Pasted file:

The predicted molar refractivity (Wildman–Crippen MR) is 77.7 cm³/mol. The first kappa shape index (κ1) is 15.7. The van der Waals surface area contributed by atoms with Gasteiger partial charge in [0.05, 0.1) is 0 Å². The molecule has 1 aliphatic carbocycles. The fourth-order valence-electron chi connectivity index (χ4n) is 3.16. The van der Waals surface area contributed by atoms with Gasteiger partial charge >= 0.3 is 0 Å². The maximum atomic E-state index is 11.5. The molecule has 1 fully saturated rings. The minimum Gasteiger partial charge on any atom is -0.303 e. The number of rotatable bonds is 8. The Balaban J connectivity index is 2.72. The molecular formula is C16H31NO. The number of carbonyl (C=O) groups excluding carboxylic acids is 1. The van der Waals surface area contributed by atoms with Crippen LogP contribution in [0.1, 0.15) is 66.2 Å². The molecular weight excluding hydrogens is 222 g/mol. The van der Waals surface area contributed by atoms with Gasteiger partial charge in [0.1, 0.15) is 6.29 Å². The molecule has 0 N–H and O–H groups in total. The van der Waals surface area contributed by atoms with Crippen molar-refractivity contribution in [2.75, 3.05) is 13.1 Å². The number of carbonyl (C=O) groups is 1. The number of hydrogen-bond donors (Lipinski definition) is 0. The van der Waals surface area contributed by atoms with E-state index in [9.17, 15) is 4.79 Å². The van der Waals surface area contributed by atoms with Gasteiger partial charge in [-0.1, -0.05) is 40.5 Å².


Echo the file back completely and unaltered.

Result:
The predicted molar refractivity (Wildman–Crippen MR) is 77.7 cm³/mol. The first kappa shape index (κ1) is 15.7. The van der Waals surface area contributed by atoms with Gasteiger partial charge in [0.05, 0.1) is 0 Å². The molecule has 1 aliphatic carbocycles. The fourth-order valence-electron chi connectivity index (χ4n) is 3.16. The van der Waals surface area contributed by atoms with Gasteiger partial charge >= 0.3 is 0 Å². The maximum atomic E-state index is 11.5. The molecule has 1 fully saturated rings. The minimum Gasteiger partial charge on any atom is -0.303 e. The number of rotatable bonds is 8. The Balaban J connectivity index is 2.72. The molecular formula is C16H31NO. The number of carbonyl (C=O) groups excluding carboxylic acids is 1. The van der Waals surface area contributed by atoms with Crippen LogP contribution in [0.1, 0.15) is 66.2 Å². The molecular weight excluding hydrogens is 222 g/mol. The van der Waals surface area contributed by atoms with Gasteiger partial charge in [0.1, 0.15) is 6.29 Å². The molecule has 0 N–H and O–H groups in total. The van der Waals surface area contributed by atoms with Crippen molar-refractivity contribution in [2.75, 3.05) is 13.1 Å². The number of carbonyl (C=O) groups is 1. The number of hydrogen-bond donors (Lipinski definition) is 0. The van der Waals surface area contributed by atoms with E-state index in [9.17, 15) is 4.79 Å². The van der Waals surface area contributed by atoms with Gasteiger partial charge in [-0.1, -0.05) is 40.5 Å².